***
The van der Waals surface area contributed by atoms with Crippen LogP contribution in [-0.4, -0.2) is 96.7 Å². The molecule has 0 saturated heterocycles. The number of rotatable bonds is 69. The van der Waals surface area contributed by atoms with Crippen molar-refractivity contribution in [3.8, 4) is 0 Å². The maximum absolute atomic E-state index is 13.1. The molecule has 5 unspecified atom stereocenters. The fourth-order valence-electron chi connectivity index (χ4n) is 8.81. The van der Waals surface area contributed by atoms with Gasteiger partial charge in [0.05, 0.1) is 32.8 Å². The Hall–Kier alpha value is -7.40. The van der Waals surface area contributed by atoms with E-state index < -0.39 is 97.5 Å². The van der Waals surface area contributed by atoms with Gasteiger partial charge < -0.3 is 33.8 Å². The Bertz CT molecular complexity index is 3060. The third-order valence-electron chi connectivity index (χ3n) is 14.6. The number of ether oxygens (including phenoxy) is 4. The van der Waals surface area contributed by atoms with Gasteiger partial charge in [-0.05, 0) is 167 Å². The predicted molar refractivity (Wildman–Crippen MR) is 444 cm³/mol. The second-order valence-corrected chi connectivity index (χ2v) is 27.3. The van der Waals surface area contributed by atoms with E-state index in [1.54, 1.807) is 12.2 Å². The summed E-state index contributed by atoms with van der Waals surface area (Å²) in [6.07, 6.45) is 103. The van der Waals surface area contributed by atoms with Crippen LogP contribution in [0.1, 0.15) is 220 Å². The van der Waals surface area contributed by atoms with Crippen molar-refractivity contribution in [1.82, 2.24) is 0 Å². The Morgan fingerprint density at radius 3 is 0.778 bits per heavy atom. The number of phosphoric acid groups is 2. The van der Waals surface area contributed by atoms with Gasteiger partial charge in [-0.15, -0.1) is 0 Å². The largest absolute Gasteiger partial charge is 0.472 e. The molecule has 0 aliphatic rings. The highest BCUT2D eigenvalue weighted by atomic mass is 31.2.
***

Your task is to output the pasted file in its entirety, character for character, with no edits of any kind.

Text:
The van der Waals surface area contributed by atoms with Crippen LogP contribution in [-0.4, -0.2) is 96.7 Å². The molecule has 0 saturated heterocycles. The number of rotatable bonds is 69. The van der Waals surface area contributed by atoms with Crippen molar-refractivity contribution in [3.8, 4) is 0 Å². The maximum absolute atomic E-state index is 13.1. The molecule has 5 unspecified atom stereocenters. The fourth-order valence-electron chi connectivity index (χ4n) is 8.81. The van der Waals surface area contributed by atoms with Gasteiger partial charge in [0.05, 0.1) is 32.8 Å². The Hall–Kier alpha value is -7.40. The van der Waals surface area contributed by atoms with E-state index < -0.39 is 97.5 Å². The van der Waals surface area contributed by atoms with Gasteiger partial charge < -0.3 is 33.8 Å². The Bertz CT molecular complexity index is 3060. The third-order valence-electron chi connectivity index (χ3n) is 14.6. The number of ether oxygens (including phenoxy) is 4. The van der Waals surface area contributed by atoms with Gasteiger partial charge in [-0.05, 0) is 167 Å². The predicted molar refractivity (Wildman–Crippen MR) is 444 cm³/mol. The second-order valence-corrected chi connectivity index (χ2v) is 27.3. The van der Waals surface area contributed by atoms with E-state index in [1.54, 1.807) is 12.2 Å². The summed E-state index contributed by atoms with van der Waals surface area (Å²) in [6.07, 6.45) is 103. The van der Waals surface area contributed by atoms with Crippen LogP contribution in [0.1, 0.15) is 220 Å². The van der Waals surface area contributed by atoms with Crippen molar-refractivity contribution in [1.82, 2.24) is 0 Å². The Morgan fingerprint density at radius 3 is 0.778 bits per heavy atom. The number of phosphoric acid groups is 2. The van der Waals surface area contributed by atoms with Gasteiger partial charge in [-0.15, -0.1) is 0 Å². The largest absolute Gasteiger partial charge is 0.472 e. The molecule has 0 aliphatic rings. The highest BCUT2D eigenvalue weighted by atomic mass is 31.2.